China's broad new security laws target 'cultural infiltration,' cybersecurity

China yesterday passed the first of three rounds of national security laws that deepen centralized control over all aspects of society and foreign interests.

Jason Lee/Reuters
Military helicopters flew in formation on the outskirts of Beijing Thursday above a billboard with a picture of China's late Chairman Mao Zedong. They were training for the upcoming parade marking the 70th anniversary of the end of World War II. China's new security laws task the PLA with protecting the country's 'overseas interests.'

China yesterday passed its most sweeping and explicit national security laws since the Mao Zedong-era, part of President Xi Jinping’s ongoing project to centralize power and control in the Communist Party and to eliminate dissent.

The laws are the first of three sets of security legislation, closely watched in the West, that make “vigilance over security” a primary emphasis across China’s vast systems of party and government, including its military and police.

The laws bolster Beijing's recent emphasis on a “legal” regime of party-state authority that covers all aspects of society, culture, and foreign policy, including China’s recent island-building in the Pacific and cyberspace.

The laws appear poised to restrict forms of foreign investment and NGO activity, allow quick arrests on grounds of “security,” and quash free expression and social media. Officials stressed a need to “carry forth the exceptional culture of the Chinese nationality” and to route out “cultural infiltration.”

Zheng Shuna, deputy director of a National People’s Congress committee that passed the law Wednesday, said without elaborating that China’s security situation is “increasingly grim” and “more complicated than at any other time in history,” The New York Times reports, though she also stressed in other comments that China is open for normal business and trade.

The legislation seems the clearest signal to date of China’s official shift from the relatively free-wheeling days of openness that ran from the end of the Deng Xiaoping era in the early 1990s to the Hu Jintao era a few years ago.

President Xi, since 2013, has reined in competing centers of power and wealth in China through an anticorruption campaign, and has cracked down on civil society, the arts, faith communities, university professors, and avenues of foreign influence and “Western values.”

Jerome Cohen, a legal scholar at New York University and China-watcher for many years, said the laws “reflect the party’s determination to create a garrison state,” in a description to The Wall Street Journal. He called them “an ideological platform that guides domestic and foreign policies.” 

In June, during the rollout of the legislation, Joerg Wuttke of the European Union Chamber of Commerce similarly called the legislation a “massive national security overreach.”

While Chinese authorities said the legislation covered the autonomous region of Hong Kong, they said the laws would not be applied there. The Hong Kong government, already embattled after a year of democracy activism, released a statement today that the laws would not be taken up on its territory.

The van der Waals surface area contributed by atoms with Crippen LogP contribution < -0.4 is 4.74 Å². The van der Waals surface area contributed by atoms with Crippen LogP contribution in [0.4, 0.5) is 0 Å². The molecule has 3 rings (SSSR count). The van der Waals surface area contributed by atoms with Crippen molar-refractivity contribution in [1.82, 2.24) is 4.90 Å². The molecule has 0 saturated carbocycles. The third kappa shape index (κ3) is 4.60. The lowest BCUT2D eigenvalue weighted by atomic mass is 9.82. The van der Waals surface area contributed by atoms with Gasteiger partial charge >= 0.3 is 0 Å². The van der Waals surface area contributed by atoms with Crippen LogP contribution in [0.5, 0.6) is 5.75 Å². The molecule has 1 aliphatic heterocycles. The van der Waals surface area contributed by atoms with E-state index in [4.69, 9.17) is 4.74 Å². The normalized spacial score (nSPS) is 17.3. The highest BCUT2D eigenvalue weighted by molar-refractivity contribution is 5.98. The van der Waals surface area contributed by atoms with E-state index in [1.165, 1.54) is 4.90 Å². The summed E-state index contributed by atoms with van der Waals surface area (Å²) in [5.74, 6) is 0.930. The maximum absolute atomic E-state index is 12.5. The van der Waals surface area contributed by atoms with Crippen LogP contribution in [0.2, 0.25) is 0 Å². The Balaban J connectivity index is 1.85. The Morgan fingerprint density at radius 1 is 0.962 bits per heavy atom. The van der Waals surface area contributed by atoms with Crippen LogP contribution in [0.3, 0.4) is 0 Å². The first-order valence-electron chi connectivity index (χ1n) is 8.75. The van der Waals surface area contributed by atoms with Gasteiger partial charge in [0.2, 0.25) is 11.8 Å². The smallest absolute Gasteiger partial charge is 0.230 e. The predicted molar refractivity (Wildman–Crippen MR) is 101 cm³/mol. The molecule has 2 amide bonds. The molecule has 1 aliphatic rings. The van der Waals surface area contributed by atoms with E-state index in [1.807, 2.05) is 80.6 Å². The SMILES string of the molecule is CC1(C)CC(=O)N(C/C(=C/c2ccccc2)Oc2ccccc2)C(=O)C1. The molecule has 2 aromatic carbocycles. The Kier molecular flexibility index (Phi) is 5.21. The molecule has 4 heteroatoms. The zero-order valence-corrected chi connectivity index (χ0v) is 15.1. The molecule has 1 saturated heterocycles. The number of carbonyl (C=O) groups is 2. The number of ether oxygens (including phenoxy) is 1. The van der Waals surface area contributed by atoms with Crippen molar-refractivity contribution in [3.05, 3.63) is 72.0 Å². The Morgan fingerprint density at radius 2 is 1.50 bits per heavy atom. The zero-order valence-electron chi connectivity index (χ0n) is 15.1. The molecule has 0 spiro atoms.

China included Taiwan in its stated scope of security laws, which the Mainland Affairs Council authority in Taipei described today as “rude.”

The laws promulgated this week sketch out a broad conceptual basis for two coming packages of more specific rules. The Los Angeles Times notes, however, that Wednesday’s rollout

...places a particular emphasis on cybersecurity and the Internet, stressing the need to bolster the nation’s IT systems and network defenses and asserting “cyberspace sovereignty” over the Internet in China. Information systems and data in key sectors must be "secure and controllable," it says.

The U.S. has accused China of conducting commercial espionage against American businesses and Chinese hackers are suspected in a recent major infiltration of U.S. government personnel databases. But China has categorically rejected such allegations and says it is a constant victim of cyber-attacks itself.

You've read  of  free articles. Subscribe to continue.

Dear Reader,

About a year ago, I happened upon this statement about the Monitor in the Harvard Business Review – under the charming heading of “do things that don’t interest you”:

“Many things that end up” being meaningful, writes social scientist Joseph Grenny, “have come from conference workshops, articles, or online videos that began as a chore and ended with an insight. My work in Kenya, for example, was heavily influenced by a Christian Science Monitor article I had forced myself to read 10 years earlier. Sometimes, we call things ‘boring’ simply because they lie outside the box we are currently in.”

If you were to come up with a punchline to a joke about the Monitor, that would probably be it. We’re seen as being global, fair, insightful, and perhaps a bit too earnest. We’re the bran muffin of journalism.

But you know what? We change lives. And I’m going to argue that we change lives precisely because we force open that too-small box that most human beings think they live in.

The Monitor is a peculiar little publication that’s hard for the world to figure out. We’re run by a church, but we’re not only for church members and we’re not about converting people. We’re known as being fair even as the world becomes as polarized as at any time since the newspaper’s founding in 1908.

We have a mission beyond circulation, we want to bridge divides. We’re about kicking down the door of thought everywhere and saying, “You are bigger and more capable than you realize. And we can prove it.”

If you’re looking for bran muffin journalism, you can subscribe to the Monitor for $15. You’ll get the Monitor Weekly magazine, the Monitor Daily email, and unlimited access to